Greed, bullets, and racial injustice

Written by Charles Gardone, the play No Place to Be Somebody is an interesting take on the tried and true “troubled business owner” tale.

The play is a Point Park Conservatory production and is set in New York City. The incredible set design, complete with projector screens, helps the storyteller, Gabe Gabriel, engage the audience in the opening act.

The show is set in a bar owned by Johnny Williams, a man who anxiously awaits the prison release of Sweets Crane, who served as a father figure to Johnny. Crane’s return from prison means Johnny can finally leave his bar-front life and get back into the black market with his own gang.

His love life is juggled from woman to woman with Dee Jacobson serving as a constant nuisance but an occasional source of profit. Johnny is the pimp for Dee and her acquaintance Evie Ames. Johnny’s bar is not making the money it used to, so he demands that his ladies work for him to help keep the place running.

Dee has psychological issues stemming from past failed relationships and a miscarriage that led her to the streets. She is madly in love with Johnny, who keeps up the pretense of a relationship in exchange for the money she brings in.

Gabe is a constant visitor of the bar as a struggling actor with dreams of doing “big things.” He even boasts that someday he may become president of the United States. Since Gabe is African-American, this was a far-fetched dream at the time the play was written.

Most of the acting up to this point was adequate, but none of the actors really bring Gordone’s words to life until the character Sweets Crane enters. Crane is released from jail and hobbles into Johnny’s bar unrecognized. When Crane opens his mouth to speak, the audience hears the voice of a broken man, worn down from jail life. His shabby clothing and unsteady walk resemble none of the characteristics of the hard criminal Johnny remembered and looked up to. Disappointed, the already cruel-hearted Johnny wants nothing to do with the impostor.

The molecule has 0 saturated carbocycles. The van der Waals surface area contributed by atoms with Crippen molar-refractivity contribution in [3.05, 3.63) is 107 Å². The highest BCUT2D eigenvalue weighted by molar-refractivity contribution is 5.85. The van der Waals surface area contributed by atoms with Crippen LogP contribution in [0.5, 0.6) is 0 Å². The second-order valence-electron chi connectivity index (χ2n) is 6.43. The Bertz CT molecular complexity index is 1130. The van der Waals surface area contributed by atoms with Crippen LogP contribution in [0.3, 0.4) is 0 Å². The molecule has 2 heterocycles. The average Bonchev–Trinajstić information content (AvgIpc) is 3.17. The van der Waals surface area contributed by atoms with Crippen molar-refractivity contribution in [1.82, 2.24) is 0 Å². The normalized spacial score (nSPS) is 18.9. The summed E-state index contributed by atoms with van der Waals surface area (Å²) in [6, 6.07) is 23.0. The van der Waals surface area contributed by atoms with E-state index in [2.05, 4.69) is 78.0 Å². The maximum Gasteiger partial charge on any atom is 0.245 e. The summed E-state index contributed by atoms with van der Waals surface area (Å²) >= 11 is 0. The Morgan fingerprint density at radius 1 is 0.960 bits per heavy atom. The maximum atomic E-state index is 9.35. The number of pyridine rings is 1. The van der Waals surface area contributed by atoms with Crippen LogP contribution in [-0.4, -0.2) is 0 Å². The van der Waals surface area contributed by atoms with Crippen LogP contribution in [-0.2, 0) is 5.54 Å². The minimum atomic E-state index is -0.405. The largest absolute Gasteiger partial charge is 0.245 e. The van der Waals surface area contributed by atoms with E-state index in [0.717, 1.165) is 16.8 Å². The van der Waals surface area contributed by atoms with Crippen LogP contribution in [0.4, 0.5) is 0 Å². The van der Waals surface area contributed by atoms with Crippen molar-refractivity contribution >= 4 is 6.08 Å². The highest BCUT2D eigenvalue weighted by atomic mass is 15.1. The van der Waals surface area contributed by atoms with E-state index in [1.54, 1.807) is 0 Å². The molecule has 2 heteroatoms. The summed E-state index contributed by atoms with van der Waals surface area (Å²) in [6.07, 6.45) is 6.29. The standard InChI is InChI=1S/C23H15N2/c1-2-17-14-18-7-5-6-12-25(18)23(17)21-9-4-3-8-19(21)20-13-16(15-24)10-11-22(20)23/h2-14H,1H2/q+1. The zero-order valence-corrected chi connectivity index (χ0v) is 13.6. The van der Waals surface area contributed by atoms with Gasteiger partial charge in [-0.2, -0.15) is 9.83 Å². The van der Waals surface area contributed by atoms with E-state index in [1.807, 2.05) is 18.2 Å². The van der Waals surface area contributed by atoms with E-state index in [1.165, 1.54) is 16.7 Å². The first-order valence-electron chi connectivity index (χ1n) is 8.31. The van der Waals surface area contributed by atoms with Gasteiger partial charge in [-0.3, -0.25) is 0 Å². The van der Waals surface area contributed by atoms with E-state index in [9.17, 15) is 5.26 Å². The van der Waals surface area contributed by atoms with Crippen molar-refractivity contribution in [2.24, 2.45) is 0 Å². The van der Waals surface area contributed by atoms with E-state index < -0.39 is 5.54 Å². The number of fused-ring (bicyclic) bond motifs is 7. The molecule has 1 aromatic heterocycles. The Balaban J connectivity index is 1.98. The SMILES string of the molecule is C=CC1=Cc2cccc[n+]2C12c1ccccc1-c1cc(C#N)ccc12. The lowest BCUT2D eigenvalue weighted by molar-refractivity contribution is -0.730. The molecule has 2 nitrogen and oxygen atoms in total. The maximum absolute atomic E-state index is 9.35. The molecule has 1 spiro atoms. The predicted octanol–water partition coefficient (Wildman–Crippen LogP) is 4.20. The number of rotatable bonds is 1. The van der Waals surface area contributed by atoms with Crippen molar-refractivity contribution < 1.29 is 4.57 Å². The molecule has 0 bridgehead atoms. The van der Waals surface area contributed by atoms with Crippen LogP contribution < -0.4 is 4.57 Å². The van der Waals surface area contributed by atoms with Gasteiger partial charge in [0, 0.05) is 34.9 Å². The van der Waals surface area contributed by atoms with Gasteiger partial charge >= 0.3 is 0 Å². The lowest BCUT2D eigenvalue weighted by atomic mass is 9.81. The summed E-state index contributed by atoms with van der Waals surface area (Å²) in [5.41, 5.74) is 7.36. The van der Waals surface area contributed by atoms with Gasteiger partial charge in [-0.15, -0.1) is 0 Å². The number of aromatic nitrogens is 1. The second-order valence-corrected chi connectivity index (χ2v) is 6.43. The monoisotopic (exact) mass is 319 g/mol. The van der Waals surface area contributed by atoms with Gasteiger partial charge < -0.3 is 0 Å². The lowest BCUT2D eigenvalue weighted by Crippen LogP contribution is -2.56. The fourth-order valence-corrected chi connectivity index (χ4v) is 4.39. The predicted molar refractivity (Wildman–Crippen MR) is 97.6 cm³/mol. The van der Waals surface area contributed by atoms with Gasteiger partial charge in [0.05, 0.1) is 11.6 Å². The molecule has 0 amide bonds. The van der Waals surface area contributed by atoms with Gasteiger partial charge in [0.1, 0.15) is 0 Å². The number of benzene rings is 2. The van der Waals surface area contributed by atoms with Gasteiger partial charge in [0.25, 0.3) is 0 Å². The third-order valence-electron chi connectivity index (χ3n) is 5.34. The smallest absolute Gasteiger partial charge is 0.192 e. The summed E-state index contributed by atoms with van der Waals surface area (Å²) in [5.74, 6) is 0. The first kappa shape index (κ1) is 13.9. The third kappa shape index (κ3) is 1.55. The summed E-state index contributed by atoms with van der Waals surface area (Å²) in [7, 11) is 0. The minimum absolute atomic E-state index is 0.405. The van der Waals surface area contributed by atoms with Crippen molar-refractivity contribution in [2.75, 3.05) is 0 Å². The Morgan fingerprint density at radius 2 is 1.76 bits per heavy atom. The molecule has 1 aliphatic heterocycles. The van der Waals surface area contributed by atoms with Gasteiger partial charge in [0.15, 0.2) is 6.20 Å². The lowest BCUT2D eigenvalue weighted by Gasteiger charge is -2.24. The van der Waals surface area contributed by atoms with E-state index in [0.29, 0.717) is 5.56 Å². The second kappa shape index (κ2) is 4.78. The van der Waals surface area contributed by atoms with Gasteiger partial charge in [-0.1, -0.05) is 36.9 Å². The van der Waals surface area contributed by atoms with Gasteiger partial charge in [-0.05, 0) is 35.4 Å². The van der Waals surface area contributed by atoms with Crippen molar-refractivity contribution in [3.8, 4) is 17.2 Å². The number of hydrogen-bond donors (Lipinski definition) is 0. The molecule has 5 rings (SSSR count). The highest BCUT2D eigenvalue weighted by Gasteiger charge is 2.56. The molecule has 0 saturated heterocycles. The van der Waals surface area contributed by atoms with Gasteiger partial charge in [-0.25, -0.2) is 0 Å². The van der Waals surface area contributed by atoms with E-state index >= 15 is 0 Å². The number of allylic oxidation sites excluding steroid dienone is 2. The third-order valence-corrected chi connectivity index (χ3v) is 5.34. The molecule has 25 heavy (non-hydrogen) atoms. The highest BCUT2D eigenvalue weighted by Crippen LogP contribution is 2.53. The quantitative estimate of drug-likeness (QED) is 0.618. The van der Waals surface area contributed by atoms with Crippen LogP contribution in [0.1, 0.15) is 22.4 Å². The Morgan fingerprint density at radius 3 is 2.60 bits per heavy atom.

Instead, Johnny courts the heart of a fiery Mary Lou Bolton, daughter of Judge Bolton, a man known for making shady deals in his courts. Mary Lou has access to files that will help Johnny earn his street credibility by incriminating a member of the Mafia.

Meanwhile, Sweets returns to Johnny’s bar attempting to win Johnny over. He tries to explain that the life Johnny is looking for is nothing but “Charlie fever” and a foolish dream to reach for. Sweets reveals that he is handing over all of his estate and holdings to Johnny, his “sonny boy.” The will makes Johnny realize how sick Sweets has become.

However, while Sweets and Gabe are eating in Johnny’s bar, two guests begin to cause trouble. Mafia member Mike Mafucci and the judge discover Johnny’s plot and decide to rid themselves of the pest he has become. Using Mary Lou as an eyewitness, they force her to lie and incriminate Johnny.

Suddenly, guns are drawn and three people are killed, including Sweets Crane. Johnny takes the will from Sweets’ jacket and is determined to go through with his plan. Gabe confronts him with a gun drawn, trying to make Johnny contemplate the consequences of his actions.

The lessons and themes of racial injustice and conflict run rampant throughout the two-act play. Charles Gordone was awarded the Pulitzer Prize in 1970 for this play, which was the first time the honor had been bestowed upon an African-American playwright.

Johnny’s bar was decorated with paraphernalia from the 1970s. Although the stage was visually appealing, audience members sitting farther from the stage may have had a difficult time hearing the actors.

The Point Park production could have been improved if the stage area had better acoustics, but the performances of Sweets Crane and Mike Mafucci highlighted the potential of this show having a great run.

The play, which closed Nov. 16 at the Pittsburgh Playhouse, drew many crowds to the box office for what some have called an “experience of ultimate humanity.”